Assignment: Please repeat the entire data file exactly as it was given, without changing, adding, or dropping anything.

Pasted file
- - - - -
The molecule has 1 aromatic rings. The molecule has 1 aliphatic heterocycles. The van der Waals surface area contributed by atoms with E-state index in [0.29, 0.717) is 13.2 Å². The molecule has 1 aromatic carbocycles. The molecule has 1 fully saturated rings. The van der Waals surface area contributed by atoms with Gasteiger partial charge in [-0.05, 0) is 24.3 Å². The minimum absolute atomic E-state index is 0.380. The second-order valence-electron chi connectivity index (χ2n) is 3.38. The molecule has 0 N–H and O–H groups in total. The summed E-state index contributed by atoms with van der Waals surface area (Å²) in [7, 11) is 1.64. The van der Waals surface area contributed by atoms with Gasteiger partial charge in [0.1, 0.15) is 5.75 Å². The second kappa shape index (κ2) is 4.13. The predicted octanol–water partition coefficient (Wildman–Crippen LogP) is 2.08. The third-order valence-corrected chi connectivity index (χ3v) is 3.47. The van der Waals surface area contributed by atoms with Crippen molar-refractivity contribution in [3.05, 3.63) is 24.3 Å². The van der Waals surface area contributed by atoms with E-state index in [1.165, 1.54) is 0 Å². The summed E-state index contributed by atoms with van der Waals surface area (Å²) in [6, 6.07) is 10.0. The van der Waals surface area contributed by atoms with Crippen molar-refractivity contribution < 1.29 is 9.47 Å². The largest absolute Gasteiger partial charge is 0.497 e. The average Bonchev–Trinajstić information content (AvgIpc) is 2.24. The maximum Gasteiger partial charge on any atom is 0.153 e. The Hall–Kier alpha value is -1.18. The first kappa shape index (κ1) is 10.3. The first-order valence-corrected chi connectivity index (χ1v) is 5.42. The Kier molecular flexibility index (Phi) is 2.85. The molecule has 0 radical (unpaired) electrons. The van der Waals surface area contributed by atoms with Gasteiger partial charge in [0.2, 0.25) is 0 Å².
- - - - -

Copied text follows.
The molecule has 1 aromatic rings. The molecule has 1 aliphatic heterocycles. The van der Waals surface area contributed by atoms with E-state index in [0.29, 0.717) is 13.2 Å². The molecule has 1 aromatic carbocycles. The molecule has 1 fully saturated rings. The van der Waals surface area contributed by atoms with Gasteiger partial charge in [-0.05, 0) is 24.3 Å². The minimum absolute atomic E-state index is 0.380. The second-order valence-electron chi connectivity index (χ2n) is 3.38. The molecule has 0 N–H and O–H groups in total. The summed E-state index contributed by atoms with van der Waals surface area (Å²) in [7, 11) is 1.64. The van der Waals surface area contributed by atoms with Gasteiger partial charge in [0.1, 0.15) is 5.75 Å². The second kappa shape index (κ2) is 4.13. The predicted octanol–water partition coefficient (Wildman–Crippen LogP) is 2.08. The third-order valence-corrected chi connectivity index (χ3v) is 3.47. The van der Waals surface area contributed by atoms with Crippen molar-refractivity contribution in [3.05, 3.63) is 24.3 Å². The van der Waals surface area contributed by atoms with E-state index in [1.165, 1.54) is 0 Å². The summed E-state index contributed by atoms with van der Waals surface area (Å²) in [6, 6.07) is 10.0. The van der Waals surface area contributed by atoms with Crippen molar-refractivity contribution < 1.29 is 9.47 Å². The largest absolute Gasteiger partial charge is 0.497 e. The average Bonchev–Trinajstić information content (AvgIpc) is 2.24. The maximum Gasteiger partial charge on any atom is 0.153 e. The Hall–Kier alpha value is -1.18. The first kappa shape index (κ1) is 10.3. The first-order valence-corrected chi connectivity index (χ1v) is 5.42. The Kier molecular flexibility index (Phi) is 2.85. The molecule has 0 radical (unpaired) electrons. The van der Waals surface area contributed by atoms with Gasteiger partial charge in [0.2, 0.25) is 0 Å².